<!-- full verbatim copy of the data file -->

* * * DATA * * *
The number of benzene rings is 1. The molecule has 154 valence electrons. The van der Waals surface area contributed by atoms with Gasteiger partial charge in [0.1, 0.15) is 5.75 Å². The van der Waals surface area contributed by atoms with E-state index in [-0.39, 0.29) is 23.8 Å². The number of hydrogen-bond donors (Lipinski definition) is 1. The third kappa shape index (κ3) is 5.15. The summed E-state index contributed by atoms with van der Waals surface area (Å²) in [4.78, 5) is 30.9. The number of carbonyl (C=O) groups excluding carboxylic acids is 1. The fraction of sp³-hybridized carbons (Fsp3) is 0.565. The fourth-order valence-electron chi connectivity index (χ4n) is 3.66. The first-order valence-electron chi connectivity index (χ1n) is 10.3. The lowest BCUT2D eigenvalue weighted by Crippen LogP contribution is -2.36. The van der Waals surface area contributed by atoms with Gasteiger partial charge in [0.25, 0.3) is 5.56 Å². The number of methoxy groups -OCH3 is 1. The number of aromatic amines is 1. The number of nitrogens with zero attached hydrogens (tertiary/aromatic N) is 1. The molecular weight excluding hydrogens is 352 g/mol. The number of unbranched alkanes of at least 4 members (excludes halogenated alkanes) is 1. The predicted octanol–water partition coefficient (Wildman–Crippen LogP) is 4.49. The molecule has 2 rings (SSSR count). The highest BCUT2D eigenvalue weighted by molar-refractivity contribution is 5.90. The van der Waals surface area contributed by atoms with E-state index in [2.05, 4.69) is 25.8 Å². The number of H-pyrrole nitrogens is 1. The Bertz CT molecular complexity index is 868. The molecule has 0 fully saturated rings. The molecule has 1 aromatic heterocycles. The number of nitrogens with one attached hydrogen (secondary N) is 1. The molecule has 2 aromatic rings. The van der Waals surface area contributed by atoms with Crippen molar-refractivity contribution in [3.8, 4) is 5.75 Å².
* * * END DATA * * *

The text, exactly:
The number of benzene rings is 1. The molecule has 154 valence electrons. The van der Waals surface area contributed by atoms with Gasteiger partial charge in [0.1, 0.15) is 5.75 Å². The van der Waals surface area contributed by atoms with E-state index in [-0.39, 0.29) is 23.8 Å². The number of hydrogen-bond donors (Lipinski definition) is 1. The third kappa shape index (κ3) is 5.15. The summed E-state index contributed by atoms with van der Waals surface area (Å²) in [4.78, 5) is 30.9. The number of carbonyl (C=O) groups excluding carboxylic acids is 1. The fraction of sp³-hybridized carbons (Fsp3) is 0.565. The fourth-order valence-electron chi connectivity index (χ4n) is 3.66. The first-order valence-electron chi connectivity index (χ1n) is 10.3. The lowest BCUT2D eigenvalue weighted by Crippen LogP contribution is -2.36. The van der Waals surface area contributed by atoms with Gasteiger partial charge in [0.25, 0.3) is 5.56 Å². The number of methoxy groups -OCH3 is 1. The number of aromatic amines is 1. The number of nitrogens with zero attached hydrogens (tertiary/aromatic N) is 1. The molecular weight excluding hydrogens is 352 g/mol. The number of unbranched alkanes of at least 4 members (excludes halogenated alkanes) is 1. The predicted octanol–water partition coefficient (Wildman–Crippen LogP) is 4.49. The molecule has 2 rings (SSSR count). The highest BCUT2D eigenvalue weighted by molar-refractivity contribution is 5.90. The van der Waals surface area contributed by atoms with E-state index in [2.05, 4.69) is 25.8 Å². The number of H-pyrrole nitrogens is 1. The Bertz CT molecular complexity index is 868. The molecule has 0 fully saturated rings. The molecule has 1 aromatic heterocycles. The number of nitrogens with one attached hydrogen (secondary N) is 1. The molecule has 2 aromatic rings. The van der Waals surface area contributed by atoms with Crippen molar-refractivity contribution in [3.8, 4) is 5.75 Å².